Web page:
We advance leaving behind us a good number of streets, without problems to follow the right path.
After a while the street we are going down is twisted to save the buildings that stand in its way, without this forcing us to leave it for now.
Our street ends in a wide avenue where we will have to look for the best place to cross it, as the route continues along the rúa dos Concheiros that begins on the other side in front of us.
This new street takes us without further detours to the cross that marks the beginning of the Rúa de San Pedro, which as its name indicates takes us to pass next to the parish that gives it its name, all without having to detour for now in any of the crosses that we cross.
The cobblestone street ends in Porta Camiño square, where the route crosses the avenue with which it is located, to continue almost straight on, definitively entering the historic centre of the city.
The route takes us past the different churches and parishes that form part of Santiago's extensive artistic heritage, making us gain some of the lost height.
Soon we will be cut off by a building that leads us to the left, to go out to the nearby Cervantes square.
When you reach the square you will have to turn radically to the right to descend to the Immaculada square where you can caress the imposing Cathedral.
From here and without further detours we just have to go straight through the passage that, after descending a few stairs, leads to the beautiful Plaza do Obradoiro in Santiago de Compostela (5h 05min). After the well-deserved congratulations and hugs full of feelings and joy, we head towards the Pilgrims' Reception Centre, descending along the Costa do Cristo next to the national hostel of Santiago de Compostela and bordering it, approaching it to the nearby building that houses the centre and the Pilgrims' Office (5h 10min), in which the Compostelanas are dispatched.
Our route through Santiago will mark the final distance to be covered.
If we get up early in the morning, no more than usual on the Way, we will be able to arrive at Santiago with enough time to enjoy it calmly, although the typical Pilgrim Mass is held every day at 12:00h in the Cathedral, so we must keep this schedule in mind if we want to attend this liturgical act.
The route, due to its characteristics, is an act all year round, the ideal is to find ourselves with a clear day that allows us to enjoy the panoramic views that we will be able to enjoy in some areas of the same. Although it is not ideal, rainy days provide a special atmosphere that can compensate for the absence of landscapes to contemplate.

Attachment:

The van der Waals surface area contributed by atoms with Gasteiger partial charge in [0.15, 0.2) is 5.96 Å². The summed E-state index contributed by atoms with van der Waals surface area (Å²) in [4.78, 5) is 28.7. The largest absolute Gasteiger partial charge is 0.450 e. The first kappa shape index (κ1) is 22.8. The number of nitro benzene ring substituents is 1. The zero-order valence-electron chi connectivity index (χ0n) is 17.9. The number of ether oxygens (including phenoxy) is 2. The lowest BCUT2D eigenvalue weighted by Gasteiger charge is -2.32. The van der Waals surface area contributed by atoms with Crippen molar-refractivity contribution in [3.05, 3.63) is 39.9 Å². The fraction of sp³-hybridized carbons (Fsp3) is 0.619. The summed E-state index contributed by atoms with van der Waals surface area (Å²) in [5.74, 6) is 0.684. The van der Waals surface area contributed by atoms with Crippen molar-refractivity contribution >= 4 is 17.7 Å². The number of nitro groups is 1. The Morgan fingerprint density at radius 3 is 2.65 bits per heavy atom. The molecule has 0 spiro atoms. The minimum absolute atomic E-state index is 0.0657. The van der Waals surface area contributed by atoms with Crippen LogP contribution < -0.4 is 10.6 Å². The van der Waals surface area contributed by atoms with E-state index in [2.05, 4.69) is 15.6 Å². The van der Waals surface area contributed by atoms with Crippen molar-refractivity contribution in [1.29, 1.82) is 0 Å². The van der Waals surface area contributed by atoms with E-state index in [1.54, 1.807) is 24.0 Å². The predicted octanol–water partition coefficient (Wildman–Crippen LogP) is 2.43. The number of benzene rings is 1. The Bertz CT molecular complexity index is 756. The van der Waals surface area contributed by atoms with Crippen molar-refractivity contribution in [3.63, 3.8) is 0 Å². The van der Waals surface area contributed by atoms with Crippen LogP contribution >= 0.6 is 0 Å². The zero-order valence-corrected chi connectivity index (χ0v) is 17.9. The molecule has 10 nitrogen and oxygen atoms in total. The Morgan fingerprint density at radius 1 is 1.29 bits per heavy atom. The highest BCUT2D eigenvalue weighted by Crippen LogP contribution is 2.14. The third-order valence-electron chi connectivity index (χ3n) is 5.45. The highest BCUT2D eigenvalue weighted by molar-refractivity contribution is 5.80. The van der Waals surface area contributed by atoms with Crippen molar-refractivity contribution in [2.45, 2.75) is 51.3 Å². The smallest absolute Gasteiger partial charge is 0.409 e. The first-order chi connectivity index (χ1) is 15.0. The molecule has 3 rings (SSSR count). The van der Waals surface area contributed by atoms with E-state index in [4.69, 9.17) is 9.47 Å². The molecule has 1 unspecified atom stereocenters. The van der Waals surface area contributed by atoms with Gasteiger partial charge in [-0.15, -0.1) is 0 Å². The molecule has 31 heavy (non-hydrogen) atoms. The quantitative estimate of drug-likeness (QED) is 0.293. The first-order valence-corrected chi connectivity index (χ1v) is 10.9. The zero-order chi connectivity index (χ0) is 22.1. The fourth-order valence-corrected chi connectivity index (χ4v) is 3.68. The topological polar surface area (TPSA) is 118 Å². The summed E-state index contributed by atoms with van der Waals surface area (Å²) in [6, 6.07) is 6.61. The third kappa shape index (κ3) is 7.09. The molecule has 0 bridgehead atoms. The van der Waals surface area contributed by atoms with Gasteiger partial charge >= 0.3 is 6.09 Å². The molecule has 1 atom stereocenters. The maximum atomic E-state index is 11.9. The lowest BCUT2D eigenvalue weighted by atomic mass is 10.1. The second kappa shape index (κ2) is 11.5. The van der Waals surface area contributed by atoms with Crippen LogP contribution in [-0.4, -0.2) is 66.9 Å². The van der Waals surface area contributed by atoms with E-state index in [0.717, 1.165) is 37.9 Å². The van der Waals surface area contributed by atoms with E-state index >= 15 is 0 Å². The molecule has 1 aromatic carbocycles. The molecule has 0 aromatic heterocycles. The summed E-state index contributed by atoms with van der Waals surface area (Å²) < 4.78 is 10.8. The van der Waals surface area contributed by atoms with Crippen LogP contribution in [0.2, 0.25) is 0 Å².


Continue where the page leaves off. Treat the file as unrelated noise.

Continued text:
The good road surface of the route allows us to equip ourselves with more comfortable footwear, but without forgetting that we have to cover the kilometres that still separate us from our destination, so we should not lower our guard and have the usual equipment, as we may find rain for example during the whole route. It is therefore important to adapt clothes and footwear to the weather and not leave the water with some food if we need it. Of course today more than ever the camera is our faithful companion and although it does not seem the protection against the sun we can not neglect it. Consult our list of material and equipment to make the Way. Read more
Stage without greater demands than some other ramp that with due calm we will ascend without problem. The low mileage in comparison with other stages allows us to face the route with the patience that every entrance to a big city requires. The heat in the final part of the stage added to the asphalt and to the buildings that surround us can complicate the day making something harder a route, simple in itself.
Every journey through a city obliges us to respect the rules of traffic, a fact that after so many kilometers of tracks, roads and villages can be difficult for us to become aware that we are not alone on the Camino. That is why it is important to pay attention not only in the city but also in the sections of road that we are going to cross and that support the traffic that surrounds all great city. Keep an eye on the descent of Monte do Gozo, the inclination of the slope and the eagerness to step on the nearby Plaza del Obradoiro, can play a trick on us a few kilometres from the destination.
Well signposted, the tracks and roads we travel help to guide us smoothly towards our goal. It is the variations that the Way has suffered in some sections what will force us to take detours suitably signposted. Every passage through a city involves an extra complication and Santiago could not be an exception, surprisingly some crosses are not as well signposted as one would expect but the relative simplicity of the almost straight course that follows the course of the Way through the city will make things a little easier.